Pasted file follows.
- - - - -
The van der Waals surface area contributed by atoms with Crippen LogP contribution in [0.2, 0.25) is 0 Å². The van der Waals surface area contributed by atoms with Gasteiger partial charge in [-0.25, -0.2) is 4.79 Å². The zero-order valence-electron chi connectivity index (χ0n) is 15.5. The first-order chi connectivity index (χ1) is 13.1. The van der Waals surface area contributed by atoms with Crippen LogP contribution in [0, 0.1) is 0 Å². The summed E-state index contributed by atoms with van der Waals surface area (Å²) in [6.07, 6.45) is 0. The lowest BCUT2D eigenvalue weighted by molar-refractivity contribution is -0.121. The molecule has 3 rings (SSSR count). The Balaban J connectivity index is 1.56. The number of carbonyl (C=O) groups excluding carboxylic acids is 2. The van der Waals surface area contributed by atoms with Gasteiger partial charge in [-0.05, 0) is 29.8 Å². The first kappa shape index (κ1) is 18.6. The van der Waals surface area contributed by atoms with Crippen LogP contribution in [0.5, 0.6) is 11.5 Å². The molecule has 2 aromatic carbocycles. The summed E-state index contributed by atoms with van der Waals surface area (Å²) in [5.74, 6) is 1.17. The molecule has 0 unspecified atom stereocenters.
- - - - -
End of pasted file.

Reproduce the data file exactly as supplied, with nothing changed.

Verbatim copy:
The van der Waals surface area contributed by atoms with Crippen LogP contribution in [0.2, 0.25) is 0 Å². The van der Waals surface area contributed by atoms with Gasteiger partial charge in [-0.25, -0.2) is 4.79 Å². The zero-order valence-electron chi connectivity index (χ0n) is 15.5. The first-order chi connectivity index (χ1) is 13.1. The van der Waals surface area contributed by atoms with Crippen LogP contribution in [0, 0.1) is 0 Å². The summed E-state index contributed by atoms with van der Waals surface area (Å²) in [6.07, 6.45) is 0. The lowest BCUT2D eigenvalue weighted by molar-refractivity contribution is -0.121. The molecule has 3 rings (SSSR count). The Balaban J connectivity index is 1.56. The number of carbonyl (C=O) groups excluding carboxylic acids is 2. The van der Waals surface area contributed by atoms with Gasteiger partial charge in [-0.05, 0) is 29.8 Å². The first kappa shape index (κ1) is 18.6. The van der Waals surface area contributed by atoms with Crippen LogP contribution in [0.5, 0.6) is 11.5 Å². The molecule has 2 aromatic carbocycles. The summed E-state index contributed by atoms with van der Waals surface area (Å²) in [5.74, 6) is 1.17. The molecule has 0 unspecified atom stereocenters.